If Katie and Siege have taken their nonmonogamy to the extreme, perhaps it’s because they fit a pattern we saw emerge in our research: The most smooth-running nontraditional relationships, it seems, comprise a straight man and a bisexual woman who’s not particularly interested in men besides her No. 1 guy. “I wish I were bi,” says Siege. “It’d make things easier. But it’s like this island of old-fashionedness in my brain—I just don’t want her messing around with other guys. Because I don’t find men attractive, my only instinct would be to punch them.”
In fact, it’s rare to find hetero couples where the guy is willing to entertain even fantasies involving other men. Christen, a 33-year-old performance artist, says that neither she nor her husband are “conventionally straight,” so they ogle men and women together—like “pretty boy Mig from Rock Star: INXS.” But we found that male-female couples like this are few and far between.
It’s impossible to isolate a single explanation, but we’ll take a shot: Maybe women really are more sexually fluid than men—or their sexuality is simply more socially malleable. Or maybe this is just a particular brand of bisexuality; most of the women we spoke with said they are sexually, but not romantically, attracted to other women. And maybe this is a good thing, a sign that girls have more options, more pleasure, more of an experimental nature, more freedom overall. Or there’s the negative interpretation: Perhaps this is all a performance to turn guys on, Girls Gone Wild Gone Nonmonogamous. It could be that sexually speaking, women are just not taken seriously: Hot, yes, but as sex toys, not real romantic threats. (Who could trump the mighty penis?) As two women about to embark on what we hope will be lifelong commitments, we’re left wondering: Has the bar suddenly been raised? Is female bisexuality the latest way to be the perfect girlfriend?
Which is not to say that women don’t also crave a variety of male partners: “A woman needs to feel potent, too,” says Mia, a 32-year-old CFO. “She needs to know men want her. It fuels her fantasies. It makes her feel alive.” The problem is, it’s rare to find a man willing to negotiate these options. Thus, a hetero woman is more likely to be nonmonogamous in a don’t-ask-don’t-tell set-up such as the 50-Mile Rule (don’t sleep with anyone who lives in your city) or to simply cheat. “Before Tom and I were engaged,” says Mia, “I could leave town and end up in bed with an entire soccer team and he’d never know. And he was always smart enough not to ask.” But once they got engaged, Mia reined it in, figuring they had an unspoken agreement that marriage meant monogamy. Still, her urges lingered. “I did consider fooling around for one last hurrah before I tied the knot, but, alas, a good opportunity never presented itself.”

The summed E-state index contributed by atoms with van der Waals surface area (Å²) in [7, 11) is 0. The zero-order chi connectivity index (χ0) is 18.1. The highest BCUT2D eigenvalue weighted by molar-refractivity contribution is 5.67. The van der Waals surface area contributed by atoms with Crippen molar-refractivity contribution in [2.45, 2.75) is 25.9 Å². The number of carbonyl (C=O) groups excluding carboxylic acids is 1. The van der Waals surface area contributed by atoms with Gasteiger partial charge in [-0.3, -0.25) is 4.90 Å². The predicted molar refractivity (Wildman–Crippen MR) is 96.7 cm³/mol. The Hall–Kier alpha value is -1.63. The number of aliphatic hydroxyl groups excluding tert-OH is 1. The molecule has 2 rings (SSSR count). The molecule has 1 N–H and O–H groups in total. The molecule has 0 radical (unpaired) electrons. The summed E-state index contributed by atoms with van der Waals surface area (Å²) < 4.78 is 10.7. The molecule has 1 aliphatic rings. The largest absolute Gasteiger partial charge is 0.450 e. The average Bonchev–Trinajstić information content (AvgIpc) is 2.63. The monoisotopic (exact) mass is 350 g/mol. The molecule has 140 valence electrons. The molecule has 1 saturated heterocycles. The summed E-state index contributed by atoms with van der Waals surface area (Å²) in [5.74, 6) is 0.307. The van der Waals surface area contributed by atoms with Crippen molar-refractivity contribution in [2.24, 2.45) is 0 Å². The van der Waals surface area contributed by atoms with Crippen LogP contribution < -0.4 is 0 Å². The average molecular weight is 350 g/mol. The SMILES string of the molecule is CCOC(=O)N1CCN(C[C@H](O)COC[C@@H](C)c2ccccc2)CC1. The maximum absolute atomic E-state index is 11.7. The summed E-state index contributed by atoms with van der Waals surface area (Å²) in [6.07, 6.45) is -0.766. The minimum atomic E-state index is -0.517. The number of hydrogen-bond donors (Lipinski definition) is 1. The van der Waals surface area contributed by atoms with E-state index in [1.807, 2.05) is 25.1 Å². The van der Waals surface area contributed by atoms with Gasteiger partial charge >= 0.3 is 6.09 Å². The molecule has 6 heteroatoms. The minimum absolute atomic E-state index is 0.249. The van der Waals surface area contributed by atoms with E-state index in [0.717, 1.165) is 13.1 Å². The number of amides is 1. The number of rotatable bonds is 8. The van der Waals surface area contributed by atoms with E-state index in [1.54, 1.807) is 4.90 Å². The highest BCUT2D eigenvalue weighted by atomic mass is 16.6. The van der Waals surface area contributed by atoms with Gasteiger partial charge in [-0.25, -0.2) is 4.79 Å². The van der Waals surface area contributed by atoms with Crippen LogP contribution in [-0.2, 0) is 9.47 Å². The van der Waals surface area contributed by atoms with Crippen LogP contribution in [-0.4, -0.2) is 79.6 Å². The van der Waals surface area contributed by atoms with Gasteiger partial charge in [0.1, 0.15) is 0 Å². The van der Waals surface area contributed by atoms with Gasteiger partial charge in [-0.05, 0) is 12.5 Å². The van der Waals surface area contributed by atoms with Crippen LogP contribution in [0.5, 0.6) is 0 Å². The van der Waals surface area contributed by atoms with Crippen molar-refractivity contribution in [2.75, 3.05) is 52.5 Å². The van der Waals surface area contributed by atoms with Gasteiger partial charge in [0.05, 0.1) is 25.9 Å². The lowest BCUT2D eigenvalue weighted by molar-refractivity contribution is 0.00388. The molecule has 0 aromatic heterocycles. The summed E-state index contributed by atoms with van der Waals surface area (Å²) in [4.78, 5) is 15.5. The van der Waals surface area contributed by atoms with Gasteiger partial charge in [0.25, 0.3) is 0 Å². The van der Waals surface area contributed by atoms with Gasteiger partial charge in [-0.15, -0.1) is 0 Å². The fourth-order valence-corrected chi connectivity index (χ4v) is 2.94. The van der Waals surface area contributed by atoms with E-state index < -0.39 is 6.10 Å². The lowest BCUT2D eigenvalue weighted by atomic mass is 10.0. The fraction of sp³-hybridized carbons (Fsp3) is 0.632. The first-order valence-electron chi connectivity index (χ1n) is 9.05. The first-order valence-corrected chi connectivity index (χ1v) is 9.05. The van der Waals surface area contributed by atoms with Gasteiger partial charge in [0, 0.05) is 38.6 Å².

What happens if one partner wants to fantasize about a three-way, and the other wants to have one with the hot bassist next door?
When partners reject the cult of communication this way, the built-in dishonesty can wreck things right off. “My last boyfriend said he didn’t want to take away my freedom, so I could fuck around so long as it wasn’t with his friends and we didn’t talk about it,” says Sarah, a 26-year-old proofreader. “But he’s a musician, very good-looking and charismatic, and always on tour: He was just protecting his own freedom.” Sarah engaged in her own extracurricular activities, more than she thinks he expected. “I wished we could have been an ethically nonmonogamous couple, but how could I present myself to other guys as an ethical slut when our policy was ‘don’t ask, don’t tell’? I wanted to talk to him about the guys, and I wanted to know what he was doing on tour, but he wouldn’t go there.” They soon split up.
These types of conundrums don’t affect only straight couples. When lesbians Gillian (32, producer) and Kiki (28, psychiatric social worker) met three years ago, Gillian, like many people considering an open relationship, was getting over a cheating ex. Gillian suggested nonmonogamy, and though Kiki was shocked and slightly offended at first, she acquiesced. “I figured that this way, I would get honesty,” says Gillian. But a year in, Kiki hit it off with Susan, a woman with whom they’d had a three-way. Kiki fell in love with the pinch hitter, and the two dated monogamously for a year until Kiki cheated again . . . with Gillian, her ex.
Now Kiki’s got a brand-new serious girlfriend, and they are contemplating a three-way: “We’re going to pick someone that neither of us thinks we could wind up falling in love with,” says Kiki. “Someone a little bit slutty who won’t get attached to us.” Meanwhile, Gillian is single and is done with any kind of open relationship. “I’ve learned that I’m strictly a one-woman woman.”